The release of the minutes from the FOMC’s July meeting gives market participants something new to digest from a Fed that has otherwise removed forward guidance from its communication strategy.
Unlike the post-meeting press conference, in which Powell’s words were interpreted as being somehow dovish (and thus bullish for risk assets), the minutes themselves reveal no such dovishness. In fact, anyone determined to find evidence of an imminent policy pivot in the text will really have to stretch their interpretive faculties to do so, because there’s really not much there for the bulls.
In the minutes, the committee noted that spending and production had both softened, and that consumer expenditures, housing activity, business investment, and manufacturing production had decelerated from last year. Nevertheless, a period of below-trend GDP growth was regarded by the participants as likely helping to reduce inflationary pressures.
All participants were in agreement regarding July’s 75-basis-point hike, but beyond this, there was a general anticipation that ongoing increases would be appropriate to achieve the committee’s objectives. Some participants even indicated that: “once the policy rate had reached a sufficiently restrictive level, it likely would be appropriate to maintain that level for some time to ensure that inflation was firmly on a path back to 2 percent.”
This is not the language of a committee that appears to be changing course any time soon, but with no meeting until September, markets will have nothing other than the data itself, the news cycle, and, of course, the price action to go on. We also need to watch the rest of the world. How sticky is inflation expected to be globally? Have central banks been too passive in hiking rates and are tougher hiking policies from central banks still to come? There are lots of uncertainties at the moment, so the technicals can be especially helpful in times like this.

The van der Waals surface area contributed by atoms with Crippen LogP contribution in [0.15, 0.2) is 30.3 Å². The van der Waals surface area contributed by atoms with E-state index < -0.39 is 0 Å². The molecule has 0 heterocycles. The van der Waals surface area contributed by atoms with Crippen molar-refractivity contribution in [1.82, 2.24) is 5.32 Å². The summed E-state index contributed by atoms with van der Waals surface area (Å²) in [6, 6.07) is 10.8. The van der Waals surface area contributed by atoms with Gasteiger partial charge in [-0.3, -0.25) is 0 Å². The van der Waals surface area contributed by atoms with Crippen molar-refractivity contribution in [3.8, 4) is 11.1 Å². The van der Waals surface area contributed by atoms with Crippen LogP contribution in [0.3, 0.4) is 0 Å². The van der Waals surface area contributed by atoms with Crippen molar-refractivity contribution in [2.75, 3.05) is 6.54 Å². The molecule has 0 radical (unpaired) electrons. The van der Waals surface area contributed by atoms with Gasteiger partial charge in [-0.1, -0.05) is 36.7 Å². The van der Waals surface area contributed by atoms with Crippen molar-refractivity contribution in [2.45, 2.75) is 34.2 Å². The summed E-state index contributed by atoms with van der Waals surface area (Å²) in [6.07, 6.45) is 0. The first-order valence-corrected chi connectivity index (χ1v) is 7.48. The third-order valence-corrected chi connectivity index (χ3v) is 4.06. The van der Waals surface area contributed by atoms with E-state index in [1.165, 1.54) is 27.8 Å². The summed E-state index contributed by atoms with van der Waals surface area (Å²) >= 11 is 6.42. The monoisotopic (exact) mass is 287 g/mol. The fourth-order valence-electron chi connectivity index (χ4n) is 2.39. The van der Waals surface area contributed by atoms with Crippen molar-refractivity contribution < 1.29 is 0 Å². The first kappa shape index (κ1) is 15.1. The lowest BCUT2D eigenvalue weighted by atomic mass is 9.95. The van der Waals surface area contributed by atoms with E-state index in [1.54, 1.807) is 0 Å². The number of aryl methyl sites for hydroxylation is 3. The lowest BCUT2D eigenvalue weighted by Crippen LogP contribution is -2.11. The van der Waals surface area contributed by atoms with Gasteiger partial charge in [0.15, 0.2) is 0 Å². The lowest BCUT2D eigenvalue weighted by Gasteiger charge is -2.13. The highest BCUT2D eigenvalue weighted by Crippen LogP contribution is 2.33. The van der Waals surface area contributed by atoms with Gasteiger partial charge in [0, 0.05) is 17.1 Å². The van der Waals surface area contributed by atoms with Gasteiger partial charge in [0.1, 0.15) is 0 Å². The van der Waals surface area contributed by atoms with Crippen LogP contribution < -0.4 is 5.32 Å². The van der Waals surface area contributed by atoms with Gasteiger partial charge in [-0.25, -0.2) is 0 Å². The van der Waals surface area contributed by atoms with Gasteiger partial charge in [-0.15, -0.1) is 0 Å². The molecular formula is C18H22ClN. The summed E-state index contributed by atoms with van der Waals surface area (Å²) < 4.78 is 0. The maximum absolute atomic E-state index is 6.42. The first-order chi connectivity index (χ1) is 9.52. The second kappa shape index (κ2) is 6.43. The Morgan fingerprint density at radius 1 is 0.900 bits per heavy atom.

The Technical Picture
Moving to the price action. The sobering effect of the post-meeting minutes comes at a time when the technical picture on US stocks also appears as though it may be on the turn. We saw an almost 19% bounce in the S&P 500 since its June lows, a 15% bounce in the Dow Jones, and perhaps most interestingly, roughly 24% bounces in both the Nasdaq and Russell 2000.
These last two exemplify the state of confusion around what the appropriate weighting in the underlying sectors ought to be. This is evident in the fact that the two technical stand-outs are technology and utilities.
Turning back to the broad indices, we see a daily picture that, while perhaps not obviously bearish, signals difficult tests ahead. The S&P 500 tested and was rejected from its 200-day moving average (red line) on August 16. Similarly, the Russell 2000 began testing its own daily 200-day MA on August 12 and was rejected on Aug 17.
The Nasdaq, despite enjoying the largest bounce in percentage terms, is still more than 4% from its 200-day and has temporarily reversed course like the others. The Dow Jones is somewhat of an anomaly here, having broken above its own 200-day MA on August 16, and is now testing it from above as support.
The weekly picture also adds weight to the bear argument. Despite all four indices having recently broken to new local highs, we’re seeing the price diverge from RSI in the S&P and Nasdaq, a classic indicator that the move may be running out of steam.
When you couple this with what actually appears to be the Fed’s stance going forward as expressed in the minutes, this could be a turning point in the current trend (and associated narrative).
Levels to Hold
The S&P has to convincingly clear 4550 for this bull story to receive a technical stamp of approval. For the Nasdaq, this level is at around 15000, with the Dow’s being at 34900 and the Russell’s at around 2100. These last two are actually worth focusing on as both are much closer to testing their own critical levels from below than either the S&P 500 or the Nasdaq, and, as we’ve seen above, these two have yet to have their RSIs diverge from the price action.
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